Healthy Living: A Passion for Exercise and Healthier Food Choices

By Wendy Stephens
Tuesday August 07, 2007

When I was younger, and TV was in its relative infancy, and the big radio in my mother’s and my grandmother’s kitchens was a kind of second hearth to gather round and literally rub shoulders over while listening to distant yet homey messages beam in, I became very taken with my mother’s radio idol, lay nutritionist Carleton Fredericks, and my mother’s TV idol, feats of wonder strongman, Godfather of Fitness Jack LaLanne.  

Carleton Fredericks used to say that if you were stranded on a desert island (shades of my son’s former favorite youth survivalist book Hatchet) all you needed to live would be bananas, oranges, and eggs. Mom would say that the lecithin in eggs emulsified the cholesterol. Although Mr. Fredericks has been somewhat debunked as a vitamin pusher (I don’t remember that part at all), at least his radio show was called: “Living Should Be Fun.” In any case, I drew several lessons from that pithy gem: Fruit is good; potassium is great; protein rocks; love that Vitamin C; stay mostly or all vegetarian. 

Jack LaLanne, who still in my imagination at least, pulls multi-ton ships from a rope and tether anchored by his own choppers during his pre-dawn two-hour swim, always espoused one message that has stayed with me my whole life: “Avoid processed foods.”  

What a godsend, as that three-word directive has kept me away from fast food joints, the inner aisles of grocery stores, Velveeta and margarine, leading me gracefully and swiftly to Berkeley, Alice Waters, the once-nascent Gourmet Ghetto, and the notion that indeed our bodies are our temples.  

“If Jack can do it, I can do it: Exercise and eat right,” I used to think. And so began a lifetime of passion for performing ballet, swimming, martial arts, as well as growing, preparing, and sharing fresh organic fruits, vegetables and whole grains.  

My dad ate a heavy meat diet; he would even say, “Pass the fat,” and eat the skin off our chicken, and the trimmings off the steak and roast beef that my mother and my brothers had been trained to regard as cholesterol-laden and therefore unhealthy.  

He ate cured meats and enjoyed big pastrami deli sandwiches as well as making bacon (and eggs) for us on weekends. I looked forward to hearing him say outside the door of my “Paint It Black” tiny lair, a.k.a. bedroom: “Wendy, breakfast is ready,” and have loved chefs ever since.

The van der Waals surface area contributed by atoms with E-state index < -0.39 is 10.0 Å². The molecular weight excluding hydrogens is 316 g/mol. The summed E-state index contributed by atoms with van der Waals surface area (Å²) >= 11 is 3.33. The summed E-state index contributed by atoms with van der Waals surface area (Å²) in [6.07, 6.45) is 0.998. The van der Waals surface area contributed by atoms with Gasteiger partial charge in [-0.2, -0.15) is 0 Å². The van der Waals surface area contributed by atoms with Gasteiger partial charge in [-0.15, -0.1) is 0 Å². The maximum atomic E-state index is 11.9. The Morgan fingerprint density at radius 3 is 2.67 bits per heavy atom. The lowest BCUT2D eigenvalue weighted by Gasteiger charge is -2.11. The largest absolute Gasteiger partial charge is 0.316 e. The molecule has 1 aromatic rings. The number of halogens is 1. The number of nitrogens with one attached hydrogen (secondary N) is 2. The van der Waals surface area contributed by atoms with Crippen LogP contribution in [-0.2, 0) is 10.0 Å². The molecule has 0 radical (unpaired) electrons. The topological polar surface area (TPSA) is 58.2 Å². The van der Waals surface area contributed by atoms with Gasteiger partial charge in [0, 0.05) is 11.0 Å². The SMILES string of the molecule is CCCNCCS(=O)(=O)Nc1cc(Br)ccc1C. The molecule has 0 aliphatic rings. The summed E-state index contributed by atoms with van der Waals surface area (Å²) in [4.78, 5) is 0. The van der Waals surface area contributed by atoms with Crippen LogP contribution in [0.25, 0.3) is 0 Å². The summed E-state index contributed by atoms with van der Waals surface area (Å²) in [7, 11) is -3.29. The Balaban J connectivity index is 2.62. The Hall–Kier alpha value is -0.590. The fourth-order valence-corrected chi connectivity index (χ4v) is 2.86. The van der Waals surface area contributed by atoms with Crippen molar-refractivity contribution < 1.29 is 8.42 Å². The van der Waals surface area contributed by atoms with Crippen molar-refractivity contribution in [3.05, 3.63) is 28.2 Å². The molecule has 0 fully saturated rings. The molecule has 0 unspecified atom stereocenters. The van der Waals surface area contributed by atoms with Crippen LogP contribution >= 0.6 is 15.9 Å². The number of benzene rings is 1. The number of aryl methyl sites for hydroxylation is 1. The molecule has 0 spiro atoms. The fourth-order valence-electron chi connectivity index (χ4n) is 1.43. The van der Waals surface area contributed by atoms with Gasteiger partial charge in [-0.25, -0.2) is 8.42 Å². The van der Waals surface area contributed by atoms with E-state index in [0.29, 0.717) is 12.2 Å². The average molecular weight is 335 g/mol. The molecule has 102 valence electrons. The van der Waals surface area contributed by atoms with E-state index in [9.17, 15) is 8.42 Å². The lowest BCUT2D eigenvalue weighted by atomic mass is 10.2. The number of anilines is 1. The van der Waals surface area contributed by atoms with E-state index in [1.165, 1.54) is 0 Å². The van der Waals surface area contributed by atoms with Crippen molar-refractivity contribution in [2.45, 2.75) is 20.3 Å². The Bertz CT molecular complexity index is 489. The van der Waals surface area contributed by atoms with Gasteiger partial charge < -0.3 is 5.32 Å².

At the ripe young (now) age of 40, my dad also decided that climbing stairs and playing sports could lead to a heart attack in someone so old, so he hung up his tennis racket and sneakers and spent more time in his armchair as my brothers became old enough to mow the lawn and do the gardening. Dad got prostate cancer at 60 and was dead of bone cancer by 66. 

Mom, an absolutely frenetic person and vigorous race walker, primarily vegetarian eater of fresh foods and whole grains, eschewer of refined sugar, white flour, candy, and animal fat, is still going strong at 86, with her nearly 92-year-old former union leader/boxer long-term companion, who eats nitrates, hot dogs, cheap lox and anything he damn well pleases, as he keeps himself occupied by making sarcastic comments about the whole world except his blood family. 

Go figure. No one knows for sure how big a role genetics and environment (and plain old feistiness and love of life) play in longevity, but I know one thing: A strong sense of community, however one defines that term, is crucial in feeling swaddled and coddled as one advances through the years, running the streets and parks and tracks, seeing old friends and famous personages at the downtown Berkeley YMCA, shopping the farmers’ markets, and sharing tidbits of nutritional and physical culture knowledge as we local residents come back from our myriad travels, either in the physical or virtual world. 

My passion to prevent and reverse childhood obesity as chairman of the nonprofit Gardens on Wheels Association is driven by my love of exercise and lifelong healthier eating choices (except for the early teenage mania for chocolate that was part of rebelling against the strict injunction against candy consumption). 

We never had soda in my house (waste of money AND unhealthy), and soda is now implicated, in all of its 47 ounces for 69 cents giganticized evil glory, as the leading cause of childhood weight gain and early onset, preventable Type II diabetes.  

For me, the love of life and quest for fitness and meaningful longevity all started with my family, Carleton Fredericks, and Jack LaLanne. “Exercise and avoid processed food.” There is more to it, but that is a good beginning.